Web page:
WHAT IT'S ABOUT:
Tom and Joan are a middle-aged married couple, happy and content with one another (even when they drive each other crazy) and life even after having to pick up the pieces of a crushing tragedy that took their only daughter away from them. When Joan finds a lump in her breast, though, old feelings come to the fore and their love is once again challenged by the looming spectre of death.
WHAT WE THOUGHT:
Ordinary Love is a powerful exploration of an "ordinary" relationship tested by a horrible experience that is sadly far from extraordinary. It's a film that is witty, intimately involving and utterly believable, centred on a couple of veteran actors doing some of the best work of their respective careers. It is a film that is almost entirely without a single misstep or dramatic flaw, and its overall message that there is really very little that is ordinary about love is so elegantly expressed that it lands not as a well-worn, sentimental cliché but as the most profound truth ever uttered. It's pretty much a perfect film – it's just that it's one that is rather difficult to recommend.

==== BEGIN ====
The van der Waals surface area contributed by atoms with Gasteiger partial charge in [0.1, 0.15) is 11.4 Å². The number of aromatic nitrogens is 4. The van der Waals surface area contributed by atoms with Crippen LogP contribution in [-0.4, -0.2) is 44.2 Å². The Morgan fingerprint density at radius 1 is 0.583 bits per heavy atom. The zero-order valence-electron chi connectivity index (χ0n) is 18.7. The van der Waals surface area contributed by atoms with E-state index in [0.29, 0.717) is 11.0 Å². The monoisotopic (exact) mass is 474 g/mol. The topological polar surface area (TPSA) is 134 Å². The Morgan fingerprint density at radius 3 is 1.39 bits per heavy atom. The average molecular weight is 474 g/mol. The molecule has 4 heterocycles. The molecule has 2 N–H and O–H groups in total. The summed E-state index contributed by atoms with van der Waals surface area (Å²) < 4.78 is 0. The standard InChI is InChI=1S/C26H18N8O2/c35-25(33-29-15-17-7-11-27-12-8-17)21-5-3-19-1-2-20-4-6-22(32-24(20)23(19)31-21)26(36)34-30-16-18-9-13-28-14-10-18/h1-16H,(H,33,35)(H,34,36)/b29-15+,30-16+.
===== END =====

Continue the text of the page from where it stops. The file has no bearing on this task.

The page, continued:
Ordinary Love is not the sort of "cancer movie" that is particularly interested in keeping you in suspense whether or not our hero(ine) will be around by the final credits and it is not exploitative misery porn in any way shape or form. It is, however, almost for too authentic and believable in its portrayal of what battling cancer looks like for both the patient and their families because I found it genuinely tough to sit through it.
From the arduous, sickening process of waiting endlessly for a potentially terminal diagnosis that is followed by weeks, even months, of debilitating treatment, the journey of cancer treatment depicted so perfectly in Ordinary Love is all too familiar too far too many of us – whether by going through it ourselves or watching helplessly on the sidelines as our loved ones fight valiantly, painfully, sometimes unsuccessfully against that most dreadful of dread diseases. As someone who has lost family members to cancer, Ordinary Love hit so close to home that I literally spent the entire film in a state of heightened, queasy unease.